The Mechanical Bull (MB) portfolio was down by 1.4 per cent in March compared with a 3.1 per cent drop for the FTSE 100. So not a stellar month by any means. The biggest gain (by far) was Fyffes (FFY) with a 48 per cent rise. Cohort (CHRT) was the worst performing dropping by 18 per cent. Keller (KLR) was dropped from the portfolio (booking a small profit) to be replaced by Lookers (LOOK).
Comparison with Stockopedia's Screen of Screens
While pondering this month's rather lacklustre performance, it crossed my mind to check up on how Stockopedia's "Screen of Screens" (SoS) was faring. After all, the MB is a hybrid between this screen and their Stockranks index. As it turns out, the SoS performed even worse, down by 3.5 per cent in March.
So this got me thinking about the relative performance of the MB portfolio and the SoS since the beginning of this experiment. It is perhaps surprising that I haven't thought to do this earlier since to the basic challenge I've set myself is to see whether I can improve upon Stockopedia's SoS.
As I have argued before there is a simple and powerful logic to the premise that if there is any predicative power at all with screening, then the SoS should tend out perform others. However, combining this screen with the Stockranks index should provide additional value, by highlighting stocks with even better allround strengths.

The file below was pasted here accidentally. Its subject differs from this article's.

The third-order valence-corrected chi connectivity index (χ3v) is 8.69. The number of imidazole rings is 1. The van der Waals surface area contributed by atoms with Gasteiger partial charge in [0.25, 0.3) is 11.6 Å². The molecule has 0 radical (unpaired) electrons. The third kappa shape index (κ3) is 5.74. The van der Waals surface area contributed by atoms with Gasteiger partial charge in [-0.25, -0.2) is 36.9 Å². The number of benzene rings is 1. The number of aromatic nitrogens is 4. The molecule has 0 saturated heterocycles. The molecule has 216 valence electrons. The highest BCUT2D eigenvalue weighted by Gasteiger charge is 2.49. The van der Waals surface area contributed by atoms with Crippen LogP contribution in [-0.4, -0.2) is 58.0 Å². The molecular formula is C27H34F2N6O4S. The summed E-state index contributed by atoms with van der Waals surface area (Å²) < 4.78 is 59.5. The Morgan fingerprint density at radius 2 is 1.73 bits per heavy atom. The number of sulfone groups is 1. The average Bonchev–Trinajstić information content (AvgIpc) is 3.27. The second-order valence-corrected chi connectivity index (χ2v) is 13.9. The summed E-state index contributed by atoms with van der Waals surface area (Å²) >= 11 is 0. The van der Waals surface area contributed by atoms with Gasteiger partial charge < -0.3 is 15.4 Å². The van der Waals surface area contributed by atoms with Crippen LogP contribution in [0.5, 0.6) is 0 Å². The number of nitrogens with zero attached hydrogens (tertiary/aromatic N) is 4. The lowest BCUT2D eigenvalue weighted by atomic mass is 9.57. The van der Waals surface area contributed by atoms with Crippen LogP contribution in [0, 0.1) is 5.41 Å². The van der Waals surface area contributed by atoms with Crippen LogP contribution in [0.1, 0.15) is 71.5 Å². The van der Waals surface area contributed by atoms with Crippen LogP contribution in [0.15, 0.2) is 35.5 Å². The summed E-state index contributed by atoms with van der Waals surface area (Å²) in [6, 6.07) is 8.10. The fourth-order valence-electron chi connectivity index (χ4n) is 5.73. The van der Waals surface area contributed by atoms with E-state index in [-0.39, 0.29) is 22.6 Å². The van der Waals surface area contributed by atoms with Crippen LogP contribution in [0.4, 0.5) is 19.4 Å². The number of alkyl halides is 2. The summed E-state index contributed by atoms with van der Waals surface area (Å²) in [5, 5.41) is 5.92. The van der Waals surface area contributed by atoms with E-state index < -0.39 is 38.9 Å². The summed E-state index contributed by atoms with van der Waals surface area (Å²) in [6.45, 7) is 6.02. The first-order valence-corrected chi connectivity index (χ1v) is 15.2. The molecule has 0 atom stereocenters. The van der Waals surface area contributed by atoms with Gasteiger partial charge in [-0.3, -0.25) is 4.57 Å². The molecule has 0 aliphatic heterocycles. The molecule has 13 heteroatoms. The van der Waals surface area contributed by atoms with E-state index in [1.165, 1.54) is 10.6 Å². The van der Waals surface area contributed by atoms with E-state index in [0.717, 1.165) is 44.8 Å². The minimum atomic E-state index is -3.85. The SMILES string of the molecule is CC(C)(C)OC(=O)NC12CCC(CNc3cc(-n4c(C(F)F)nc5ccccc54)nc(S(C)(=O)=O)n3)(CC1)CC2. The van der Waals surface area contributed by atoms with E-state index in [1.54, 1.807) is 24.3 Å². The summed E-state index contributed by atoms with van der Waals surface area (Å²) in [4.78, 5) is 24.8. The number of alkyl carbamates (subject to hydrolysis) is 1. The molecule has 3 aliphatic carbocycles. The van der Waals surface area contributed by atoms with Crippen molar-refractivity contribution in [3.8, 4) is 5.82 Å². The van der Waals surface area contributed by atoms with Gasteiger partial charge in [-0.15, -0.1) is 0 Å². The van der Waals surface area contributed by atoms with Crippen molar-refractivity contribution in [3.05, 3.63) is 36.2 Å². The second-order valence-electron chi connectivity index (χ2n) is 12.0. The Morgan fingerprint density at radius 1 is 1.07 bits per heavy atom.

Preparing the Analysis
Before I show the results of this comparison, I just want to talk briefly about how put this analysis together. It took me a while to figure out exactly how to do it, but I eventually worked out how to scrape both the Stockopedia website for the SoS data and Google to scrape the equivalent data for the MB portfolio. Stockopedia is mostly very good, but I find the charting functions for custom portfolios don't quite cut it and so I keep a replica of my MB portfolio in Google Finance for these purposes. Anyway, after a bit of fiddling about, here are the results:
Mechanical Bull vs Stockpedia's Screen of Screens (May 2013 to March 2014)
The results seem quite persuasive. The MB portfolio held a narrow lead for the first five months or so but then started to pull ahead towards the end of the year and into 2014. To illustrate this more clearly, I have added another data series, namely the the extent to which the MB has outperformed the SoS.
Everything is relative.
After a rather disappointing month, it is good to be see things in perspective. The MB portfolio has clearly held up rather better over the past few months than the SoS. As I try to keep reminding myself, everything is relative. As long as I can stay ahead of my benchmarks, then the long-term returns should take care of themselves.